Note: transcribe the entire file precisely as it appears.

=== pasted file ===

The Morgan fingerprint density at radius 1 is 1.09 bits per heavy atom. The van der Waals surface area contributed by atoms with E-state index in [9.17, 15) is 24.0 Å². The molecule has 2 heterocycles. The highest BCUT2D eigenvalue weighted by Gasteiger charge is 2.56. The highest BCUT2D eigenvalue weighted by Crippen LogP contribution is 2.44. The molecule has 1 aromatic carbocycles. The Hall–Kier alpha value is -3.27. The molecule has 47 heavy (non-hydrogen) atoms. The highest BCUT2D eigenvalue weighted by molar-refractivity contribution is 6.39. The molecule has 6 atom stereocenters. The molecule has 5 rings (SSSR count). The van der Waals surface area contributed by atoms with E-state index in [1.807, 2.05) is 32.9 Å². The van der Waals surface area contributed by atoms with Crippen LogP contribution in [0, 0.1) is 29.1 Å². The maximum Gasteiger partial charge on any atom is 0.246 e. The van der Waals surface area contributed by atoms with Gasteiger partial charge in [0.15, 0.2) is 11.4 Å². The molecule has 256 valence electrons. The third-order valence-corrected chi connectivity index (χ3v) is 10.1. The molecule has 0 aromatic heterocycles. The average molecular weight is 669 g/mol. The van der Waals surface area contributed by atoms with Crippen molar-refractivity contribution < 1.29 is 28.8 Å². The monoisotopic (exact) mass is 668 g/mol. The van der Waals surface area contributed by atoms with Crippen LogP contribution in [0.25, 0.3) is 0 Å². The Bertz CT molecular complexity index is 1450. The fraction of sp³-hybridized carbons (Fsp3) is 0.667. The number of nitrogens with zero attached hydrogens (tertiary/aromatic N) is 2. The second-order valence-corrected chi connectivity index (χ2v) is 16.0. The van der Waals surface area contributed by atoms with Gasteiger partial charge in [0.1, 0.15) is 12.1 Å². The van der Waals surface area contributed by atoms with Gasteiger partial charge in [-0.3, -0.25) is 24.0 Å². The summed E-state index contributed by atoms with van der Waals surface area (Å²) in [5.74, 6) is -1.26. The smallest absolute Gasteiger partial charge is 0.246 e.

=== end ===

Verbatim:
The Morgan fingerprint density at radius 1 is 1.09 bits per heavy atom. The van der Waals surface area contributed by atoms with E-state index in [9.17, 15) is 24.0 Å². The molecule has 2 heterocycles. The highest BCUT2D eigenvalue weighted by Gasteiger charge is 2.56. The highest BCUT2D eigenvalue weighted by Crippen LogP contribution is 2.44. The molecule has 1 aromatic carbocycles. The Hall–Kier alpha value is -3.27. The molecule has 47 heavy (non-hydrogen) atoms. The highest BCUT2D eigenvalue weighted by molar-refractivity contribution is 6.39. The molecule has 6 atom stereocenters. The molecule has 5 rings (SSSR count). The van der Waals surface area contributed by atoms with E-state index in [1.807, 2.05) is 32.9 Å². The van der Waals surface area contributed by atoms with Crippen LogP contribution in [0, 0.1) is 29.1 Å². The maximum Gasteiger partial charge on any atom is 0.246 e. The van der Waals surface area contributed by atoms with Gasteiger partial charge in [0.15, 0.2) is 11.4 Å². The molecule has 256 valence electrons. The third-order valence-corrected chi connectivity index (χ3v) is 10.1. The molecule has 0 aromatic heterocycles. The average molecular weight is 669 g/mol. The van der Waals surface area contributed by atoms with Crippen molar-refractivity contribution < 1.29 is 28.8 Å². The monoisotopic (exact) mass is 668 g/mol. The van der Waals surface area contributed by atoms with Crippen LogP contribution in [0.25, 0.3) is 0 Å². The Bertz CT molecular complexity index is 1450. The fraction of sp³-hybridized carbons (Fsp3) is 0.667. The number of nitrogens with zero attached hydrogens (tertiary/aromatic N) is 2. The second-order valence-corrected chi connectivity index (χ2v) is 16.0. The van der Waals surface area contributed by atoms with Gasteiger partial charge in [0.1, 0.15) is 12.1 Å². The van der Waals surface area contributed by atoms with Gasteiger partial charge in [-0.3, -0.25) is 24.0 Å². The summed E-state index contributed by atoms with van der Waals surface area (Å²) in [5.74, 6) is -1.26. The smallest absolute Gasteiger partial charge is 0.246 e.